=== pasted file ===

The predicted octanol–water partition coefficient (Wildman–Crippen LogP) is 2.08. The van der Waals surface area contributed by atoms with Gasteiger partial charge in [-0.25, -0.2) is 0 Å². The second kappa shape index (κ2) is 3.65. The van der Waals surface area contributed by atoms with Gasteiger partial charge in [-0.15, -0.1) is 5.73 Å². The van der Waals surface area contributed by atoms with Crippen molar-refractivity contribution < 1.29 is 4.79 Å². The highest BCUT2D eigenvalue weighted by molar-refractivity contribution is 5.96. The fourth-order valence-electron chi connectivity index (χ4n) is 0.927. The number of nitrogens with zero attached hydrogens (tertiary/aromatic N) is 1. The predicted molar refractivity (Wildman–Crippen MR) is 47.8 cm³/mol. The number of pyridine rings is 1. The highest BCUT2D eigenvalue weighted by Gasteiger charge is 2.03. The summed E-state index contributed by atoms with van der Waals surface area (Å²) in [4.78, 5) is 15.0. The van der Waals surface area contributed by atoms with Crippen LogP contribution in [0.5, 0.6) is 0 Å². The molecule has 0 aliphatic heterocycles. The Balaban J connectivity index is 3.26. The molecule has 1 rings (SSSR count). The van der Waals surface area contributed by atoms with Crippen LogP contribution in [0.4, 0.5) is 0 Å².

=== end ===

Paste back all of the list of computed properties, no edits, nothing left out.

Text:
The predicted octanol–water partition coefficient (Wildman–Crippen LogP) is 2.08. The van der Waals surface area contributed by atoms with Gasteiger partial charge in [-0.25, -0.2) is 0 Å². The second kappa shape index (κ2) is 3.65. The van der Waals surface area contributed by atoms with Gasteiger partial charge in [-0.15, -0.1) is 5.73 Å². The van der Waals surface area contributed by atoms with Crippen molar-refractivity contribution < 1.29 is 4.79 Å². The highest BCUT2D eigenvalue weighted by molar-refractivity contribution is 5.96. The fourth-order valence-electron chi connectivity index (χ4n) is 0.927. The number of nitrogens with zero attached hydrogens (tertiary/aromatic N) is 1. The predicted molar refractivity (Wildman–Crippen MR) is 47.8 cm³/mol. The number of pyridine rings is 1. The highest BCUT2D eigenvalue weighted by Gasteiger charge is 2.03. The summed E-state index contributed by atoms with van der Waals surface area (Å²) in [4.78, 5) is 15.0. The van der Waals surface area contributed by atoms with Crippen LogP contribution in [0.5, 0.6) is 0 Å². The molecule has 0 aliphatic heterocycles. The Balaban J connectivity index is 3.26. The molecule has 1 rings (SSSR count). The van der Waals surface area contributed by atoms with Crippen LogP contribution in [0.4, 0.5) is 0 Å².